The Dos and Don’ts of Personal Branding

Personal branding has become an increasingly popular practice, both for everyday people and public figures alike. And while personal branding is a powerful tool for anyone, it’s especially valuable for business owners — but it’s all too easy for business owners to get wrong.

Personal branding is:

“The conscious and intentional effort to create and influence public perception of an individual by positioning them as an authority in their industry, elevating their credibility, and differentiating themselves from the competition, to ultimately advance their career, increase their circle of influence, and have a larger impact.”

Personal branding is just as it sounds: personal. It should be rooted in a single person — not linked to a larger business or organization. In fact, personal branding fails when it becomes inextricably connected to a business.

Personal brand + business = bad idea

We often work with entrepreneurs who want to name their businesses after themselves. This is a natural desire: They’re proud of their business and they want to encourage personal connections. And while this is a noble sentiment, we almost never recommend following that path.

When entrepreneurs and their businesses share a name, they blur the lines between their personal brands and their business brands. This is limiting on both fronts: the growth of their business is stunted before it even gets off the ground, and their personal brands can lose their authenticity.

There’s a lot to unpack when it comes to personal branding and business. Let’s dive in.

Do: Think long term

Combining your personal brand with your business inhibits future growth. What happens when your team expands and customers are no longer working with you personally? Entrepreneurs often deal with this growing pain: Their clients are frustrated when they fall in love with the ‘Kristen Brown’ brand but never get face time with Kristen. This is easily remedied by choosing an objective business name, like HDco.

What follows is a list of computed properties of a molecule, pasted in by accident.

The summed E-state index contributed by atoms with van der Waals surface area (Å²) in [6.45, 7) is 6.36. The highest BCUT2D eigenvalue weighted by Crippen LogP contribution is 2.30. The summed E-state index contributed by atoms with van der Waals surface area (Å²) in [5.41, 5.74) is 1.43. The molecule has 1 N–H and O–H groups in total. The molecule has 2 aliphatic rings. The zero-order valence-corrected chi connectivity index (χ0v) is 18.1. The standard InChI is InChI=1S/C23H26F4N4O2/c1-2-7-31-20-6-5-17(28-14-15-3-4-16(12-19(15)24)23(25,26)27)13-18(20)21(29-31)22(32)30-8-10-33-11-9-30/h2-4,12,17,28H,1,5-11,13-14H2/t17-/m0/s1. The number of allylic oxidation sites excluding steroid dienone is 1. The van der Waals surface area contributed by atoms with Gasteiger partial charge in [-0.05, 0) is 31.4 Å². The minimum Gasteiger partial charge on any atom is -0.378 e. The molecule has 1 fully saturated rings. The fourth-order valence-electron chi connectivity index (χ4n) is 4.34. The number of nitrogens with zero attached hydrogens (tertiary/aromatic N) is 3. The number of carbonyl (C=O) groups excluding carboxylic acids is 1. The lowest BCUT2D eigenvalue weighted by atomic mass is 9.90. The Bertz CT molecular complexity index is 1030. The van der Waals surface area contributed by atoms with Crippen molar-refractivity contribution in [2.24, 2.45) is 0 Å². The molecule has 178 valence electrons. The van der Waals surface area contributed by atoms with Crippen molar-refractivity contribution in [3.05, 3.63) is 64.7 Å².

And what happens when you want to sell your business or bring on partners? Kendra Scott is going to have a hard time removing herself from her business because she’s the face of the company. On the other hand, Jeff Bezos could leave Amazon and the company’s image would be largely unchanged. If anything, it may improve, which is another thing to take into account…

When you start your business, you should assume it’s going to be a household name. And it’s likely not in your business’s best interest for that name to be your own.

Don’t: Lose your voice

Linking your name with your business can inhibit your own voice in the long run. The truth is that things evolve over time, from target audiences to personal beliefs. And what happens when your ideals no longer align with those of your company’s target audience? Or when you make a personal choice that could impact your business? When your personal brand is the same as your business brand, you may be faced with two choices: 1) be unapologetically yourself but risk alienating your clientele or 2) stay silent.

Neither option is particularly appealing. But again, this is easily remedied by separating your personal and professional brands.

When your personal brand is different from your business’s brand, you give yourself room to speak and room to breathe.

Do: Create a personal brand

Let us be clear: We are not against personal brands. Personal branding is incredibly important because it gives you the ability to grow separately from your business.

When you build a personal brand, you give yourself options that stretch beyond your business. At the beginning of business ownership, it can be hard to imagine a day when you won’t want to live and breathe your business. But that day will come. And when you’ve established your name separately from your company, with things like a personal website, a well-established personal Instagram account, or even a podcast, you open up the doors to things like speaking opportunities and business consulting roles.

Creating a personal brand that is separate from your business gives you options down the line. And options are a wonderful gift to give yourself.

Don’t: Remove yourself from your business’s story

“It’s not about ego, it’s about access.” — Emily Heyward, Obsessed

While we always recommend separating your personal brand from your business, we don’t recommend completely removing yourself from your business’s story. People want to connect with brands, and that’s easier when they can connect with the people behind them. But this looks like telling the behind-the-scenes story of how you started your business or sharing your photo on the ‘about’ page. It doesn’t look like morphing your personal brand into your business.

This can be a hard dichotomy to get right. You don’t want to emulate Starbucks (a faceless corporation — even its ‘about’ page lacks personality) or Rachel Hollis (a personal brand turned professional brand). But companies like Allbirds, Spanx, and Rifle Paper Co. find the perfect balance.

If you’re writing your company’s story in first person, you’re getting it wrong. But you shouldn’t write yourself out of the story either.

When done right, branding gives businesses and people room to grow. But when personal brands and businesses become intertwined, they’re both stunted. The solution is to manage two separate brands. And if you need help with that, let us know.




HDco is a creative branding agency.

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HDco is a creative branding agency.

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